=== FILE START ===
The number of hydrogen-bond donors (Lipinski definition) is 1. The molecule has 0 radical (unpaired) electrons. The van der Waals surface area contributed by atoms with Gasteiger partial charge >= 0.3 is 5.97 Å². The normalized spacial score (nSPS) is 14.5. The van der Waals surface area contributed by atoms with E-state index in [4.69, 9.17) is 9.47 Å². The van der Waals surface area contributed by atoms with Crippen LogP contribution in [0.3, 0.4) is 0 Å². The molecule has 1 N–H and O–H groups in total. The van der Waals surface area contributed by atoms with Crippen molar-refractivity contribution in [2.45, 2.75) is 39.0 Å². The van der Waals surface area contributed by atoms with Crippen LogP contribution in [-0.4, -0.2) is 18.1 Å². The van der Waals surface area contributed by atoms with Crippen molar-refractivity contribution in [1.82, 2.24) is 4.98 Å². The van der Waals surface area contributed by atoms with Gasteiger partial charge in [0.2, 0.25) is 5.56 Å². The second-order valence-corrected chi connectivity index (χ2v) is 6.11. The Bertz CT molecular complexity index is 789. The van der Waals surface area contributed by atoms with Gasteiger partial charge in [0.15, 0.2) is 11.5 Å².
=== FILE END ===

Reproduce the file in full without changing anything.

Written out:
The number of hydrogen-bond donors (Lipinski definition) is 1. The molecule has 0 radical (unpaired) electrons. The van der Waals surface area contributed by atoms with Gasteiger partial charge >= 0.3 is 5.97 Å². The normalized spacial score (nSPS) is 14.5. The van der Waals surface area contributed by atoms with E-state index in [4.69, 9.17) is 9.47 Å². The van der Waals surface area contributed by atoms with Crippen LogP contribution in [0.3, 0.4) is 0 Å². The molecule has 1 N–H and O–H groups in total. The van der Waals surface area contributed by atoms with Crippen molar-refractivity contribution in [2.45, 2.75) is 39.0 Å². The van der Waals surface area contributed by atoms with Crippen LogP contribution in [-0.4, -0.2) is 18.1 Å². The van der Waals surface area contributed by atoms with Crippen molar-refractivity contribution in [1.82, 2.24) is 4.98 Å². The van der Waals surface area contributed by atoms with Gasteiger partial charge in [0.2, 0.25) is 5.56 Å². The second-order valence-corrected chi connectivity index (χ2v) is 6.11. The Bertz CT molecular complexity index is 789. The van der Waals surface area contributed by atoms with Gasteiger partial charge in [0.15, 0.2) is 11.5 Å².